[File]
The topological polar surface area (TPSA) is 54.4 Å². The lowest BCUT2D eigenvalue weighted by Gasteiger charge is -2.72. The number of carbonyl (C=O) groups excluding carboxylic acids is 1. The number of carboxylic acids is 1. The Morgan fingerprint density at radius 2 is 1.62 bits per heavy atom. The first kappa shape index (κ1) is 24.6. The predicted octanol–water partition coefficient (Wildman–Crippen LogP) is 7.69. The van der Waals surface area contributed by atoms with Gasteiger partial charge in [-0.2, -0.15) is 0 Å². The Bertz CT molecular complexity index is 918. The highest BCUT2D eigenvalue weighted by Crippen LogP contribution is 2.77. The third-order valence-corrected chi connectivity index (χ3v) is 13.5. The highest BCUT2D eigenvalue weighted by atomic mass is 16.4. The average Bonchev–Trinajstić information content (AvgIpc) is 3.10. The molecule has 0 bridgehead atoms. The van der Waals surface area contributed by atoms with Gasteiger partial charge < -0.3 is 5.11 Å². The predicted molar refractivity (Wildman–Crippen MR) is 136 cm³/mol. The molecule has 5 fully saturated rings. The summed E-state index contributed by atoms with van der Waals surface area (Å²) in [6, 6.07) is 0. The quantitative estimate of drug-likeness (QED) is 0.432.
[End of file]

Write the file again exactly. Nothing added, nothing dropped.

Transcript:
The topological polar surface area (TPSA) is 54.4 Å². The lowest BCUT2D eigenvalue weighted by Gasteiger charge is -2.72. The number of carbonyl (C=O) groups excluding carboxylic acids is 1. The number of carboxylic acids is 1. The Morgan fingerprint density at radius 2 is 1.62 bits per heavy atom. The first kappa shape index (κ1) is 24.6. The predicted octanol–water partition coefficient (Wildman–Crippen LogP) is 7.69. The van der Waals surface area contributed by atoms with Gasteiger partial charge in [-0.2, -0.15) is 0 Å². The Bertz CT molecular complexity index is 918. The highest BCUT2D eigenvalue weighted by Crippen LogP contribution is 2.77. The third-order valence-corrected chi connectivity index (χ3v) is 13.5. The highest BCUT2D eigenvalue weighted by atomic mass is 16.4. The average Bonchev–Trinajstić information content (AvgIpc) is 3.10. The molecule has 0 bridgehead atoms. The van der Waals surface area contributed by atoms with Gasteiger partial charge < -0.3 is 5.11 Å². The predicted molar refractivity (Wildman–Crippen MR) is 136 cm³/mol. The molecule has 5 fully saturated rings. The summed E-state index contributed by atoms with van der Waals surface area (Å²) in [6, 6.07) is 0. The quantitative estimate of drug-likeness (QED) is 0.432.